Why do we blink? The obvious answer is to lubricate and cleanse our eyes. But thank God scientists are rarely satisfied with the obvious. Researchers also found that “Spontaneous eyeblinks tend to occur at breakpoints of attention, such as the end of a sentence while reading, a pause . . . while listening to a speech, and implicit breakpoints while viewing videos.” Durning a spontaneous blink the attention network section of the brain rests while the section of the brain related to introspection is activated. It seems blinking, even though only a fraction of a second long, helps us process information. Remarkable! Can blinking also help us see God?
What if blinking also helped us process spiritual information? What if blinking helps us see God in our daily lives? After Easter I’ve asked you to join me in a Resurrection Adventure. We are walking each day as if Jesus’ resurrection not only factually happened but is a daily spiritual reality we draw strength and life from.
How’s it going, by the way?
In order to help us live as if actually alive, I thought an acronym might help: B.L.I.N.K. as a way to see God.
Look for God in small and ordinary things;
Idle and rest;
Name it and claim it;
Know God is in all things.
See God by Being Responsive
I love trucks. I’ve owned seven. They are built to drive over obstacles not respond to them. Trucks are not responsive. Trucks are a metaphor for how I live life. When I was two I fell down the stairs and fractured my skull. The resulting brain injury caused me to have seizures and hallucinations. But for several years I never told anyone about them (until my mom saw me have a seizure and fall off a fence) because I just assumed they were part of life. That’s my pattern. And God often has to hit me upside the head with a two-by-four to get my attention, though even that doesn’t help sometimes.
Much of my spiritual growth has been about slowing down and noticing and responding to God’s presence in daily life. Many of us four wheel right over God’s presence. We’ve got to get to the grocery store or work. So we fire up the truck and lumber out into the world. Along the way we miss so much. Living resurrected is God asking us to respond to the people and beauty and even pain along the way.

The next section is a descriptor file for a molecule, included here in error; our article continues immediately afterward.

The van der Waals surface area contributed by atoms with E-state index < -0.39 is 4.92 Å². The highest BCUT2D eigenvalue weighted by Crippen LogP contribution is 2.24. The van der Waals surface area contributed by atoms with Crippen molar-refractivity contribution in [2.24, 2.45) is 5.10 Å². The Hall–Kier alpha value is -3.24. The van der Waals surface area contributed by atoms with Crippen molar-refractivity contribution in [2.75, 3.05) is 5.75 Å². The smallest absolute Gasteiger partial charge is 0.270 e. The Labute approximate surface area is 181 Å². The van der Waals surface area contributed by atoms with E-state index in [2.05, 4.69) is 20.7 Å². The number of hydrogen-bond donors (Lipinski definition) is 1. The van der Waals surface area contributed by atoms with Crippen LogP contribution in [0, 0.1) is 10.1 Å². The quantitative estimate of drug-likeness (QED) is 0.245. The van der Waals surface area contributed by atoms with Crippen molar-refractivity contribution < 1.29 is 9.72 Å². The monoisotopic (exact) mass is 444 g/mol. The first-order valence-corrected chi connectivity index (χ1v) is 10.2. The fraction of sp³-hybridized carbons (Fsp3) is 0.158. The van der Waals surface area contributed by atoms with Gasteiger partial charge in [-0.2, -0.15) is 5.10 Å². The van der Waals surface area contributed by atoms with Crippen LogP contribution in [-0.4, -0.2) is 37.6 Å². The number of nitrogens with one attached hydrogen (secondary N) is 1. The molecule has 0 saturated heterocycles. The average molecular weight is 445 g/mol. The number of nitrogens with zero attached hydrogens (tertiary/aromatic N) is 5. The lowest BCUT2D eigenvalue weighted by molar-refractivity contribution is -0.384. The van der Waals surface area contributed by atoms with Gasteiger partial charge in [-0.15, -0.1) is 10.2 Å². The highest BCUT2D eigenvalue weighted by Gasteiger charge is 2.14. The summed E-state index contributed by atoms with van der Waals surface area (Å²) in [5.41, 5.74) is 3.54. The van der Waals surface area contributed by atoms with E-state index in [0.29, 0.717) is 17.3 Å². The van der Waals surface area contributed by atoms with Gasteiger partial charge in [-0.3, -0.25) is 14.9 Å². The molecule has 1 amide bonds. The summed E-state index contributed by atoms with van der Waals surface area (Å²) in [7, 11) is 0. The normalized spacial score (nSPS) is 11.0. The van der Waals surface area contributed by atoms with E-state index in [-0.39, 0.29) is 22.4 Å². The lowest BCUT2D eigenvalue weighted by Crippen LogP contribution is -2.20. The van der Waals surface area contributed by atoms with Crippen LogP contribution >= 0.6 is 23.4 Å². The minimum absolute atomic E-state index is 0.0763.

Actually make eye contact with the person holding the cardboard sign on the corner. Acknowledge her God-created humanity. Pray for him.
When you say, “How are you?” when passing someone in the office, expect an answer.
Notice the sun glancing off the morning leaves, the sound of rain falling.
Talk with someone about your physical or emotional pain.
Be responsive to God in what he has laid on the table before you.
Look for God in Small and Ordinary Things
The unseen miracle of life is cellular. One microscopic cell produces another and another and another and soon there is a living, breathing God-created being. Another major obstacle to seeing our lives as resurrected and new each day is grandiose thinking. Since Jesus’ resurrection was such an amazing, miraculous event, we expect it to produce in us grandiose lives. But, as I wrote in What Does Resurrection Life Look Like?, it is far more likely God is working first and foremost on the ordinary cellular level. God almost always starts small. It’s all we can handle really. Look for God in the small and ordinary things of your life.